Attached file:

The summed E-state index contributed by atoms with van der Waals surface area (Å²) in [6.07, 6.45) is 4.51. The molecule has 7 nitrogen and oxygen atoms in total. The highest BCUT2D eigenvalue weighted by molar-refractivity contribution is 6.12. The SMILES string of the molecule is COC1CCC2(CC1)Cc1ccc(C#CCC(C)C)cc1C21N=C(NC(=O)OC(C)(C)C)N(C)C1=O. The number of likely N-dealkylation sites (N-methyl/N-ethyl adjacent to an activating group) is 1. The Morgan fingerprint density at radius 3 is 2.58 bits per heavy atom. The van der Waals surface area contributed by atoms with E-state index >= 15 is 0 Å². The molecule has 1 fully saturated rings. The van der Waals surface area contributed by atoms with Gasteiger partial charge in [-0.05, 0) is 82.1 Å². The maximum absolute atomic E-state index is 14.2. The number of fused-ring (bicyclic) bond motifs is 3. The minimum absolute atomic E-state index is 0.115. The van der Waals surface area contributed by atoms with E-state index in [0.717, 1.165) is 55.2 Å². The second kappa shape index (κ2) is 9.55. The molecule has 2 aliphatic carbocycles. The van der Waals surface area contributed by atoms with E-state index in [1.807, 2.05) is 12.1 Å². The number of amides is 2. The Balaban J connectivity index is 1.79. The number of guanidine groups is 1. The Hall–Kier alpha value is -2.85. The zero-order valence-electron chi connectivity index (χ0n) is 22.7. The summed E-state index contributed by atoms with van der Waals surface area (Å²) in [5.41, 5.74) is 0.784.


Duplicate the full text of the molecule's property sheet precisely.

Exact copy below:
The summed E-state index contributed by atoms with van der Waals surface area (Å²) in [6.07, 6.45) is 4.51. The molecule has 7 nitrogen and oxygen atoms in total. The highest BCUT2D eigenvalue weighted by molar-refractivity contribution is 6.12. The SMILES string of the molecule is COC1CCC2(CC1)Cc1ccc(C#CCC(C)C)cc1C21N=C(NC(=O)OC(C)(C)C)N(C)C1=O. The number of likely N-dealkylation sites (N-methyl/N-ethyl adjacent to an activating group) is 1. The Morgan fingerprint density at radius 3 is 2.58 bits per heavy atom. The van der Waals surface area contributed by atoms with E-state index >= 15 is 0 Å². The molecule has 1 fully saturated rings. The van der Waals surface area contributed by atoms with Gasteiger partial charge in [-0.05, 0) is 82.1 Å². The maximum absolute atomic E-state index is 14.2. The number of fused-ring (bicyclic) bond motifs is 3. The minimum absolute atomic E-state index is 0.115. The van der Waals surface area contributed by atoms with E-state index in [0.717, 1.165) is 55.2 Å². The second kappa shape index (κ2) is 9.55. The molecule has 2 aliphatic carbocycles. The van der Waals surface area contributed by atoms with E-state index in [1.807, 2.05) is 12.1 Å². The number of amides is 2. The Balaban J connectivity index is 1.79. The number of guanidine groups is 1. The Hall–Kier alpha value is -2.85. The zero-order valence-electron chi connectivity index (χ0n) is 22.7. The summed E-state index contributed by atoms with van der Waals surface area (Å²) in [5.41, 5.74) is 0.784.